Why hot cross buns on Good Friday?
- Plain buns are historically eaten hot or toasted at the end of Lent having been banned during Lent.
- During Elizabeth I’s reign, the London Clerk of Markets decreed a ban of sales of hot cross buns and other spiced breads, except at burials, Good Friday or at Christmas.
There are few recipes before the 18th Century though – talk to Marj for the recipe used in the pictured buns above.
Superstitions – of which there are many – include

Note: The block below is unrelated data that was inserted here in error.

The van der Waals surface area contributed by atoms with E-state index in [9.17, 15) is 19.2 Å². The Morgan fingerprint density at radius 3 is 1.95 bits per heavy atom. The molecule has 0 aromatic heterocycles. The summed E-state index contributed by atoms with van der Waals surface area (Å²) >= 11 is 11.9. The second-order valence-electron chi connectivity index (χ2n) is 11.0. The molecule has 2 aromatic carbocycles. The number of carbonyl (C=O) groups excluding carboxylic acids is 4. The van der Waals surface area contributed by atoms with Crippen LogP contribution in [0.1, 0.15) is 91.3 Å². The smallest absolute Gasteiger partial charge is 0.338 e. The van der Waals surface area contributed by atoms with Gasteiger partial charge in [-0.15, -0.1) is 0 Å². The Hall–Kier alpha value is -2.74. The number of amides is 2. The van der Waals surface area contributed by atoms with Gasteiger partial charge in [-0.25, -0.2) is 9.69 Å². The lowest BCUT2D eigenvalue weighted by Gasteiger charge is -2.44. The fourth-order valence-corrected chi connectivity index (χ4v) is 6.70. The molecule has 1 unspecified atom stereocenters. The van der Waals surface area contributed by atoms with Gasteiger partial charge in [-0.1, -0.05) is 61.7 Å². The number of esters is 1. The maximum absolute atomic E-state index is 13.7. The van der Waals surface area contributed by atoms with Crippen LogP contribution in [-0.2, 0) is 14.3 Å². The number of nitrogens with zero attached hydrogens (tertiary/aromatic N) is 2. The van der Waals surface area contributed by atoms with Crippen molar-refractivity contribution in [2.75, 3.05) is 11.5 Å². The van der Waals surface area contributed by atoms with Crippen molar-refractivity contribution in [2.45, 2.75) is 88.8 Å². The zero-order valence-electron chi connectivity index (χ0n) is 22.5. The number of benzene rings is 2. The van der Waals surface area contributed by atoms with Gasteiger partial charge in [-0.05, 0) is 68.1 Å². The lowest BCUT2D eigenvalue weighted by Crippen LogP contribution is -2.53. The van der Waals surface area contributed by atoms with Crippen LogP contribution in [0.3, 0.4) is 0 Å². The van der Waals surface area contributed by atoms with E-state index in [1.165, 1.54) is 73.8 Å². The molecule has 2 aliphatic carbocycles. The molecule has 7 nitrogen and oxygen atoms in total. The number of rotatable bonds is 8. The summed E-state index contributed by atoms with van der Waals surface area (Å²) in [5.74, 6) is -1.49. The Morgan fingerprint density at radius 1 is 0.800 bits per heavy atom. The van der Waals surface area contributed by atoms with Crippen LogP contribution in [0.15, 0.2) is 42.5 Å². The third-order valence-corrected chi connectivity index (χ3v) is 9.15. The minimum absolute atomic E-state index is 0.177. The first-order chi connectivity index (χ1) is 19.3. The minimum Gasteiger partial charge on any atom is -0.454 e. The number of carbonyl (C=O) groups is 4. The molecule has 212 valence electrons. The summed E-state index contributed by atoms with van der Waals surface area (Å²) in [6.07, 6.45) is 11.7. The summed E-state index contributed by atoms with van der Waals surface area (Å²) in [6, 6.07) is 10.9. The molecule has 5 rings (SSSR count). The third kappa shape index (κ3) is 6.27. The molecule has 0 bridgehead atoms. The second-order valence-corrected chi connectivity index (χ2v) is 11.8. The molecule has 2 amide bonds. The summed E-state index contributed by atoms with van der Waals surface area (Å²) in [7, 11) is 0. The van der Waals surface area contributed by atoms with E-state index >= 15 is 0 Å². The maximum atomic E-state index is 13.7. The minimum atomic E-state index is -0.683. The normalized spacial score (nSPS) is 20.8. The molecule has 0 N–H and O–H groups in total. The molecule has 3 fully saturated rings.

- buns baked on Good Friday will not spoil or grow mouldy during the following year (I think a 3 star freezer is needed for this!)
- keep a hot cross bun for medicinal purposes (you might discover a new antibiotic such as penicillin…)
- take on a sea voyage to protect from shipwreck (though declare and have it confiscated on arrival)
- hang one in the kitchen to protect against fires and ensure all breads turn out perfectly – the hanging bun should be replaced each year
(NB we can probably guarantee most won’t work and many break our current food hygiene rules/laws so…..don’t!)
The traditional method for putting the cross on the bun is to use short crust pastry, nowadays it is usually a paste made of flour and water